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Rizal's Noli, Fili and "Mi Ultimo Adios"

Photos of front and back of what is perhaps the best-known and most-translated document written by a Filipino. Note that it does not have a title. Click photos to enlarge.

Jose Rizal's original, handwritten manuscripts of Noli Me Tangere and El Filibusterismo will be exhibited at the National Library of the Philippines on 17 June 2011 [UPDATE JUN 15: Extended to June 18] as part of its "Exhibit of Original Rizaliana Materials." It is unclear from the announcement whether the "Mi Ultimo Adios" will also be on display, but I certainly hope it will also be shown to visitors. [UPDATE JUN 15: According to its caretaker, the "Mi Ultimo Adios" is "too delicate and too faded to be exhibited."]

I just happened to be around on 12 May 2011, when the Noli, Filiand "Mi Ultimo Adios" were officially turned over to the directors of the National Library and the National Archives by the German conservators who undertook the repair of Rizal's best-known works. It was interesting to learn that Rizal himself had bound the manuscripts of his novels, and that the Noli had been so tightly bound, according to the conservators who reconstructed Rizal's binding, that it is practically impossible to open the manuscript without breaking its spine (see photo below).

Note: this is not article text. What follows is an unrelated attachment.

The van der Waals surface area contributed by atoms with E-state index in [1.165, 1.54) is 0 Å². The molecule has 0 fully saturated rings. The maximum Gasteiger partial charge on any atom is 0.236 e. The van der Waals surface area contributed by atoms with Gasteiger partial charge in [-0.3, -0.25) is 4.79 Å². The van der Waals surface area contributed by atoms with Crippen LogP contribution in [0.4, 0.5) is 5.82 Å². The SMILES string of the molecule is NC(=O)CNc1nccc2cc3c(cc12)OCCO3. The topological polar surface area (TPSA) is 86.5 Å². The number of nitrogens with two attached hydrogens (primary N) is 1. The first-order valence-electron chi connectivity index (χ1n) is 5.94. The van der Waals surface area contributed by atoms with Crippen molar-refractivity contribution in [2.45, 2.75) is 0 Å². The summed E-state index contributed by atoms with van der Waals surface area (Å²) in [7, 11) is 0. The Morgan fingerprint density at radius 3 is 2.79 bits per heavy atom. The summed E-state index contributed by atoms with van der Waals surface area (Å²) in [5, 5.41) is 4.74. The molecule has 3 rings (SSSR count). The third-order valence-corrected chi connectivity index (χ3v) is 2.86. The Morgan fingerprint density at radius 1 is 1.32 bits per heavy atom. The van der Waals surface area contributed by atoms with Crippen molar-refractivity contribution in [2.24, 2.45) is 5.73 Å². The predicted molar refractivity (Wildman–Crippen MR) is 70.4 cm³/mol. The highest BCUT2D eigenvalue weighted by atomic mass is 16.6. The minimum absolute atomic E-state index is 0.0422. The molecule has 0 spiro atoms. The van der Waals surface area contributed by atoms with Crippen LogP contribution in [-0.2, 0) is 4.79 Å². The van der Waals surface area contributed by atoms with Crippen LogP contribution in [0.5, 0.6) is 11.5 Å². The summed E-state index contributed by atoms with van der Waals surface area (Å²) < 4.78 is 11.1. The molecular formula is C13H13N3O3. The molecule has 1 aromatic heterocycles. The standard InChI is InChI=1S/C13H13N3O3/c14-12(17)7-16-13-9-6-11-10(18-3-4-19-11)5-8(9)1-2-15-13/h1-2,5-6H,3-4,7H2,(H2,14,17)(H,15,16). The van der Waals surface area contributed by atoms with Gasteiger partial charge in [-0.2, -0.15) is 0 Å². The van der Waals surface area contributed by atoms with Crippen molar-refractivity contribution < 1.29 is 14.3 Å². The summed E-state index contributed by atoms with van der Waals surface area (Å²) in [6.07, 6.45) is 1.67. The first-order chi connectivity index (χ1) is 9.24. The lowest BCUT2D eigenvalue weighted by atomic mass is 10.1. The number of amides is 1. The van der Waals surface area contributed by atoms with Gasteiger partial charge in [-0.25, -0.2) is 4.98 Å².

The conservator shows just how far the Noli manuscript
can be opened without damaging its spine.

The Fili manuscript, unlike the Noli, can be opened easily,
but it does not have a cover like the one Rizal designed for the Noli.

What struck me most, however, was the the size of the "Mi Ultimo Adios," which was only slightly larger than an iPhone. But even more remarkable is the fact that all these were written in Spanish, and that somehow—despite the reality that very few Filipinos were fluent in Spanish during the late nineteenth century AND even fewer copies were available—Rizal's words and ideas inspired his countrymen to fight both their Spanish and American colonizers in pursuit of the establishment of an independent Philippines.

Thanks to Director Antonio Santos of the National Library, Director Ino Manalo of the National Archives, and Anne Rosette G. Crelencia (head of the Rare Books and Manuscripts section of the National Library) for letting me—perhaps the only last-minute guest at the turnover—join the exclusive event and blog about it, too!

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